Even before he was named CEO, Nadella was focused on how Microsoft could "modernize" engineering inside Bing, and later, inside the Cloud & Enterprise unit. The Operating Systems Group make-over is next up. That's why the first round of layoffs may feel as though they are disproportionately affecting this group, according to one of my contacts. 

Topics: Mobility, Cloud, Microsoft, Windows, Leadership


Mary Jo has covered the tech industry for 30 years for a variety of publications and Web sites, and is a frequent guest on radio, TV and podcasts, speaking about all things Microsoft-related. She is the author of Microsoft 2.0: How Microsoft plans to stay relevant in the post-Gates era (John Wiley & Sons, 2008).

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  • standard herd thinning

    Targeting people with the lowest performance reviews OR anyone else they don't like... across the board percentage allows pretty much anyone for any or no reason at all via RIF.
    • Perhaps...

      This may be a way of punishing some of those responsible for the poorly received Windows 8.x operating system.

      At the very least to cut costs because of that poor reception.
      • Yeah, that's it...

        "primarily dedicated testers, will no longer be needed."

        You wrote: This may be a way of punishing some of those responsible for the poorly received Windows 8.x operating system.

        Drats, I was hoping they would announce they were laying off LoveRockDavison and OwlNet+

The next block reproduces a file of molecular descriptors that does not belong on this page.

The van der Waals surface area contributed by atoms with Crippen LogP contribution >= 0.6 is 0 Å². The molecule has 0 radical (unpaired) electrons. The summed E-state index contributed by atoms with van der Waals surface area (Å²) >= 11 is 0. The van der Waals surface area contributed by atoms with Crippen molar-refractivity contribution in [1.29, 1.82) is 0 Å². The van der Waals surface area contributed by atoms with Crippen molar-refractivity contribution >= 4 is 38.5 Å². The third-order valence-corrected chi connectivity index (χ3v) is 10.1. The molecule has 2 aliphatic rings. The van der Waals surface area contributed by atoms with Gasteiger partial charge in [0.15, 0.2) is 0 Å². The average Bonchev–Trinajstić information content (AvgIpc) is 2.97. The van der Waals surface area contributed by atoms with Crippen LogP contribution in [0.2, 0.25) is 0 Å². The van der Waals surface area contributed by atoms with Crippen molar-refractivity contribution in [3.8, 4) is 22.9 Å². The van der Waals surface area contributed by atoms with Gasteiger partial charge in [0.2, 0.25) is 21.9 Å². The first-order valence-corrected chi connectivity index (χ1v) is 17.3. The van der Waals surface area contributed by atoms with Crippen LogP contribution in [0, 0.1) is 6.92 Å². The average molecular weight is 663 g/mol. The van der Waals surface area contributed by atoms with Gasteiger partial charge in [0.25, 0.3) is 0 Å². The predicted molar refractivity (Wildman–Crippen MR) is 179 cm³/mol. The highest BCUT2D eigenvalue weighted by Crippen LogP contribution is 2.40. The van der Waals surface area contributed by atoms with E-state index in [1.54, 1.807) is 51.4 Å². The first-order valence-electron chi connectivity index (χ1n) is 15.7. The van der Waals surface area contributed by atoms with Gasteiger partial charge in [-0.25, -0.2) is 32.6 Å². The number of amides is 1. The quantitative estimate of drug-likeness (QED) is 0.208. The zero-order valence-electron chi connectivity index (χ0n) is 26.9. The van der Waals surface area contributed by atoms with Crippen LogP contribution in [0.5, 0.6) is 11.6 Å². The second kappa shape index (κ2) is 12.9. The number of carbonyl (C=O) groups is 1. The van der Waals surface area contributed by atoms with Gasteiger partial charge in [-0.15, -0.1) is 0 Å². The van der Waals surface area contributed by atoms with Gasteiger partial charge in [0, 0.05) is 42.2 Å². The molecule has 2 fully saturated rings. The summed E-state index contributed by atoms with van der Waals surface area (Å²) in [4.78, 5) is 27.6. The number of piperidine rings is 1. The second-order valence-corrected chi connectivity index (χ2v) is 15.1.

• Sigh

          That was my first thought too and I was pretty excited about it.
      • If a product (Win 8) is not welcome by the market,

        it will cause seriouse consequences.

        But i think cutting people is not a good strategy, it should be useing those experienced people to make more money
        • Cutting people sometimes IS a good strategy

          Microsoft is enormous and not exactly a model of lean efficiency. Cutting people is sometimes a good strategy if a company has too many people for the job they're doing.

          Other than slashing the Nokia workforce, this is a pretty modest layoff93 compared with Microsoft's total headcount, and given that it only affects 1300 people (3% of theit workforce) in the Seattle area, I expect the bulk of the remainder are in China and India.
    • There is So Much Dead Wood That This Will Hardly Make a Dent

      Microsoft has so much dead wood this will not even make a dent. If they did not have the governement granted monopoly known as Windows and Office, they could never compete on the merits in any other product space. But every company is held captive to them because of Windows desktops and servers. Microsoft rarely wins when they have to compete on the merits of their products. Captive purchasing managers in corporations throughout America and the NSA's desire to have every retail consumer on a desktop that provides "open Windows" is what grew and then sustained this company for the last 15 years. The phone and device market shows that when consumers have a choice, they rarely choose Microsoft. Consumers are not like captive purchasing managers in corporations; they decide on the merits of the product.
  • Article: "dedicated testers, will no longer be needed"

    Microsoft has been dinged as of late with problematic patches. This is, potentially, a very big change and could have a detrimental impact on the progress Microsoft has made with its Security Development Life-cycle (aka SDL) and could also adversely impact product reliability.
    Rabid Howler Monkey
    • The pale truth: we don't need Microsoft in 2014

      So let the Neanderthal die. We don't need Windows and other M$ crap.